Computer power use unknown

New Zealand companies are in the dark about how much they are spending to power their computer systems, according to a study by Japan’s Fujitsu.

Only two out of 50 New Zealand chief information officers surveyed by the firm for an annual ‘‘global benchmarking study’’ knew their computer power bill.

That compared with 23.1 per cent of the overall sample of 1200 technology bosses from eight countries that participated in the survey and put New Zealand last out of those eight.

Sustainability consultant Lee Stewart, a Kiwi working for Fujitsu in Australia, said bigger companies were more likely to collect the information, so the result could in part reflect the small size of most New Zealand businesses.

Other mitigating features were that most of New Zealand’s power is generated from renewables and the country’s temperate climate means not all data centres require power-hungry air-conditioning.

But Stewart said New Zealand’s showing was still disappointing given computer equipment was the main consumer of power within many services firms. ‘‘We are a bit behind.’’ Companies were often putting more effort into other initiatives that had less impact and a longer pay-back, such as switching to more efficient lighting, he said.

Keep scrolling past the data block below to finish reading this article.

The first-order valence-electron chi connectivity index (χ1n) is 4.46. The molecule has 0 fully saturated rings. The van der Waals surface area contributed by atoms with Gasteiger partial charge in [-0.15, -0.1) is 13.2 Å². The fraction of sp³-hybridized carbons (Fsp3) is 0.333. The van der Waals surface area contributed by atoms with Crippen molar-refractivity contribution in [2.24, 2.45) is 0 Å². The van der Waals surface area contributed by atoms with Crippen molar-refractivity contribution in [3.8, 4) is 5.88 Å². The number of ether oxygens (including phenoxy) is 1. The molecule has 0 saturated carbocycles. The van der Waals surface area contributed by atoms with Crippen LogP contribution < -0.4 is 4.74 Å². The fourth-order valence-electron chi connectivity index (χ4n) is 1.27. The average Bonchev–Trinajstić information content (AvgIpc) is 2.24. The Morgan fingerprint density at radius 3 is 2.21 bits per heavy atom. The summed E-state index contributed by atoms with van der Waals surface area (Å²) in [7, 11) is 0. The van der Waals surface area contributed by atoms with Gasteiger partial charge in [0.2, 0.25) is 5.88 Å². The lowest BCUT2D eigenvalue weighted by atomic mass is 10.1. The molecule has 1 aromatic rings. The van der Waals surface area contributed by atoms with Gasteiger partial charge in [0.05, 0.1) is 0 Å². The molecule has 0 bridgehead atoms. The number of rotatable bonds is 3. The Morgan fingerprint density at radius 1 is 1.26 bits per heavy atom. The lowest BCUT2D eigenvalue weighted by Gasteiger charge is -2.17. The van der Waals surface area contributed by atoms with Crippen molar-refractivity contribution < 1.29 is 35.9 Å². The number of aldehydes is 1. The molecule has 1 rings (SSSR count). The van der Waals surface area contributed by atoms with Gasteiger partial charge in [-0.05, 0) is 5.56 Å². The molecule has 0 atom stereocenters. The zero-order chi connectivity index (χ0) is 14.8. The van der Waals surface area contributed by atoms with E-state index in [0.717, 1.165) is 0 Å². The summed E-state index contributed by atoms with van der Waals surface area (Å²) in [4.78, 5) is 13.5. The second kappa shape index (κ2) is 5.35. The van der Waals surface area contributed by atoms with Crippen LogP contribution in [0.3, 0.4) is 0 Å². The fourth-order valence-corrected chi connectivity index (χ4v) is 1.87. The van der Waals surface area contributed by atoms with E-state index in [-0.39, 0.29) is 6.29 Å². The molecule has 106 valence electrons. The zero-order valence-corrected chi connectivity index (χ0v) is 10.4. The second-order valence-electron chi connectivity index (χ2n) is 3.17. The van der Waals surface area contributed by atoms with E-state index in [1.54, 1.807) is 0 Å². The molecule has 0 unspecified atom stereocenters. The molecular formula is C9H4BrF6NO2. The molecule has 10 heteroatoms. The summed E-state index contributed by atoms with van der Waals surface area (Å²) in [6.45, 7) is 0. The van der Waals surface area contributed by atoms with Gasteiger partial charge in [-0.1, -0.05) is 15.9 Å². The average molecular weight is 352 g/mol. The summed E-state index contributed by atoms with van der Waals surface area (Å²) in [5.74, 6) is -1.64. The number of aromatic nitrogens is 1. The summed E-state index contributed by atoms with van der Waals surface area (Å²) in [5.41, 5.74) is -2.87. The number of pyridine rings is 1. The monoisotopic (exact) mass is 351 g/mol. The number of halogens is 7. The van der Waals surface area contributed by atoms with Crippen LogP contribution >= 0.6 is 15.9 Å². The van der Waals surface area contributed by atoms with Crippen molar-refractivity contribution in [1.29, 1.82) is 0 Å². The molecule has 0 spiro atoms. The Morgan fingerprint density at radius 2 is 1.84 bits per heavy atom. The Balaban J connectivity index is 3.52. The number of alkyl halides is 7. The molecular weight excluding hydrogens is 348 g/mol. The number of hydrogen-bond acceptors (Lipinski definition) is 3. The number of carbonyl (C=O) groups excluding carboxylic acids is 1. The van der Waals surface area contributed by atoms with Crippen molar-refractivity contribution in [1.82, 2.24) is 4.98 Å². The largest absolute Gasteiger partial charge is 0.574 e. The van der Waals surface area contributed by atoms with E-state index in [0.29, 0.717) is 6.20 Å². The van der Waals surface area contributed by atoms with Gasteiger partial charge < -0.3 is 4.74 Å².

Stewart said he was aware of some companies that had kept computer servers running for years that were not doing anything, because they weren’t sure what they did and were afraid to turn them off.

Fujitsu said organisations in New Zealand - and overall in the eight countries it surveyed - were paying less attention to sustainability issues than they were when the company conducted the same survey last year. That followed similar declines in 2011 and 2010.

‘‘Organisations have reduced efforts in areas that have typically been considered ‘quick wins’ for improving ICT sustainability,’’ it said.

Fujitsu pointed to Meridian Energy as an example of a company that was making an effort, for example by replacing desktop computers with ‘‘energy-efficient laptops’’. Fujitsu ranked Meridian in 166th place among 1000 firms for which it has conducted energy audits.

Kiwibank last year estimated it would save more than $24,000 a year after installing ‘‘Nightwatchman’’ software that automatically boots up and shuts down computers before and after staff arrive and leave work each day. HSBC New Zealand also uses the software.

Japan was the ‘clear leader’’ in Fujitsu’s sustainability study, with 38.5 per cent of its ICT departments ‘‘taking control of power budgeting and consumption’’. Fujitsu ranked India second.

The Dominion Post